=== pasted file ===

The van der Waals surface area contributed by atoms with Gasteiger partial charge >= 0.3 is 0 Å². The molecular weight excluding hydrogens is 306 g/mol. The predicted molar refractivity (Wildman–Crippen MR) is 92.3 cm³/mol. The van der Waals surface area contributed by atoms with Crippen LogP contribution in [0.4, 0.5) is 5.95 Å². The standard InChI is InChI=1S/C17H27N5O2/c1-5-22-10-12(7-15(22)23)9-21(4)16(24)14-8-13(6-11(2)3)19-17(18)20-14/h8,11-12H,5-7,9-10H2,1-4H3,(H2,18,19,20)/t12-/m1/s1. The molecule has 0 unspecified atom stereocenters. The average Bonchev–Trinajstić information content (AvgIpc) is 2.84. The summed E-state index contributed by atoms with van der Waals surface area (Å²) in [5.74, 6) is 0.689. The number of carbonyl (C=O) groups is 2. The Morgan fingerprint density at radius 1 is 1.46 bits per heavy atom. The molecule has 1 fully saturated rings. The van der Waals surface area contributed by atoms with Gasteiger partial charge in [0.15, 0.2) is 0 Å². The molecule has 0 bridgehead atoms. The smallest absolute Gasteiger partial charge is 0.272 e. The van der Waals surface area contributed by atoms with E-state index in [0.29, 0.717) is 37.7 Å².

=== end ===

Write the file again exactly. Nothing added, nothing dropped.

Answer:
The van der Waals surface area contributed by atoms with Gasteiger partial charge >= 0.3 is 0 Å². The molecular weight excluding hydrogens is 306 g/mol. The predicted molar refractivity (Wildman–Crippen MR) is 92.3 cm³/mol. The van der Waals surface area contributed by atoms with Crippen LogP contribution in [0.4, 0.5) is 5.95 Å². The standard InChI is InChI=1S/C17H27N5O2/c1-5-22-10-12(7-15(22)23)9-21(4)16(24)14-8-13(6-11(2)3)19-17(18)20-14/h8,11-12H,5-7,9-10H2,1-4H3,(H2,18,19,20)/t12-/m1/s1. The molecule has 0 unspecified atom stereocenters. The average Bonchev–Trinajstić information content (AvgIpc) is 2.84. The summed E-state index contributed by atoms with van der Waals surface area (Å²) in [5.74, 6) is 0.689. The number of carbonyl (C=O) groups is 2. The Morgan fingerprint density at radius 1 is 1.46 bits per heavy atom. The molecule has 1 fully saturated rings. The van der Waals surface area contributed by atoms with Gasteiger partial charge in [0.15, 0.2) is 0 Å². The molecule has 0 bridgehead atoms. The smallest absolute Gasteiger partial charge is 0.272 e. The van der Waals surface area contributed by atoms with E-state index in [0.29, 0.717) is 37.7 Å².